I recently received a question from a reader who agreed to let me share the question and my response. Here we go:
I am 42 and had our 5th child almost a year ago. Previous to that pregnancy, I had cleaned up my eating and dropped to 120 lbs. - my college weight! I never thought I could do it and it was such a victory.
Since then, I have been discouraged day after day because climbing back onto the healthy eating wagon is turning out to be so hard for me. I know what I need to do because I've done it before. Yet, I keep choosing to eat junk.
... You credit the Sacraments to your weight loss. PLEASE elaborate on that if you have the time.
About the Sacraments and weight loss. It's funny, I don't think I've ever confessed the "sin of gluttony." I consider myself to suffer from an eating disorder, and so I was never really aware that I was being gluttonous for a very long time. If one is not aware that one is doing something wrong, one doesn't incur guilt or require confession. And guilt is mitigated in the presence of compulsions or even strong habit. I'm positive my sin [of gluttony] was venial, if there was indeed any sin at all.
After I realized that my behavior was, objectively, gluttonous, and became convinced that I had to change, I asked Jesus for help in the Eucharist, and received that help. Specifically, I asked Him to remove my disordered attachment to all food except Him. I don't think it's entirely removed, but I am much less disordered than I was before!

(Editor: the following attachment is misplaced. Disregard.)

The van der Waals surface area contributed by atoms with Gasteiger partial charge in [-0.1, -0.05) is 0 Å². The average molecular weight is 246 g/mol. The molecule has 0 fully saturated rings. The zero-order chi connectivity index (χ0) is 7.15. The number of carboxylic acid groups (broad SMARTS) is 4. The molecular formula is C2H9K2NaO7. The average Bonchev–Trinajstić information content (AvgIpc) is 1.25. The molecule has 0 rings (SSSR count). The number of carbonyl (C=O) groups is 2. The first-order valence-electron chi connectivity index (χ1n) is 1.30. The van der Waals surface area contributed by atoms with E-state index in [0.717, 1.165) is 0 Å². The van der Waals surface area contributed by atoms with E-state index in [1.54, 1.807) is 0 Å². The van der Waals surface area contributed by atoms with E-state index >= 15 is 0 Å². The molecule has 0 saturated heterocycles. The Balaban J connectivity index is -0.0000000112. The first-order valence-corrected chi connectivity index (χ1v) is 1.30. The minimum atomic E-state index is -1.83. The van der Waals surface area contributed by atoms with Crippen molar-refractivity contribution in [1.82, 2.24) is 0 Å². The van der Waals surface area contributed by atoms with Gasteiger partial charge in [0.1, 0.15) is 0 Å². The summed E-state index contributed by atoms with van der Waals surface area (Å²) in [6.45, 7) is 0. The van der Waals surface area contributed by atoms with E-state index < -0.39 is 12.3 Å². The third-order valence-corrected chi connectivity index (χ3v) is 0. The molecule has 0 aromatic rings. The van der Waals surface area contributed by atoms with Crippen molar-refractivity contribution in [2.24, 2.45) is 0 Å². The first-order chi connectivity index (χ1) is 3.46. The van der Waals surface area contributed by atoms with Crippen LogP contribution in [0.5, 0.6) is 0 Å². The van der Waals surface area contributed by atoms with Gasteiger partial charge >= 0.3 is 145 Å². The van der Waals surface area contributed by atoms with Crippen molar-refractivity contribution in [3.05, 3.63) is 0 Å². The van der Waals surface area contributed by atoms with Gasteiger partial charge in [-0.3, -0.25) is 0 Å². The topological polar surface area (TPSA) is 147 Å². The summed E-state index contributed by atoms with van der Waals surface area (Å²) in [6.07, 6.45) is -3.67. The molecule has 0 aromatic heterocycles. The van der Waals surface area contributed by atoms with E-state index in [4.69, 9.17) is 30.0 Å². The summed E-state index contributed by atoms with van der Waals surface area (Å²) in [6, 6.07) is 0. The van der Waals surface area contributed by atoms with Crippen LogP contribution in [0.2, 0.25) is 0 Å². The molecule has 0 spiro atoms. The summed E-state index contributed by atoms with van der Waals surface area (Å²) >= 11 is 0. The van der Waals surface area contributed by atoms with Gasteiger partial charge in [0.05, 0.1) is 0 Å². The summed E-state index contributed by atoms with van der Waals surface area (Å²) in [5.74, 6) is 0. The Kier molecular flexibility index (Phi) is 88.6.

I have never been "convicted" (as the Protestants say) that I was committing a sin in most incidences of overeating. It has been more a case of trying to develop the virtue of temperance in myself. As such, it's entirely appropriate that I got that strength through the Real Presence... as Food.
Also, one has to eat every day, and it's not helpful to work hard at trying to draw the line [between sinful gluttony and garden-variety overeating]. Eating ten gumdrops is okay, but the eleventh is a sin? Is it only a sin because I'm overweight? Does a normal person need to confess every time she eats a double helping of ice cream and cake at someone's birthday party? Thinking that way is, I'm convinced, harmful to me.
What I did bring to the confessional was my backsliding into bulimia.
Whereas I need to eat every day, and it's difficult to decide when moderate eating crosses into immoderate eating; I don't need anyone to tell me that it is immoderate to make myself throw up. It harms my health (I have damaged my larynx) directly, in a way that eating a bag of chips doesn't.
What's more, I was very aware of my free choice in the matter. I would feel that I had eaten too much. I would see before me two paths:
(1) I could remember the uncomfortably-full feeling and use it as a lesson to eat less the next time, to stay out of the near occasion of sin-by-purging;
(2) or I could go to the bathroom, stick my finger down my throat, and make the extra food go away, thus reinforcing the habit and allowing myself an easy way out that would even promise I could overeat in the future, again and again and again.
Sometimes I chose #2. And that is what I brought to confession. And for a long time after each confession, I believe I had the grace to not be tempted to purge. (It wore off eventually. I have backslid and reconfessed this sin numerous times in my life. But not constantly. I can tell I am receiving real help in the confessional with this temptation.)
It's not a problem for me right now, I should add. But I don't think I'll ever be completely safe from it.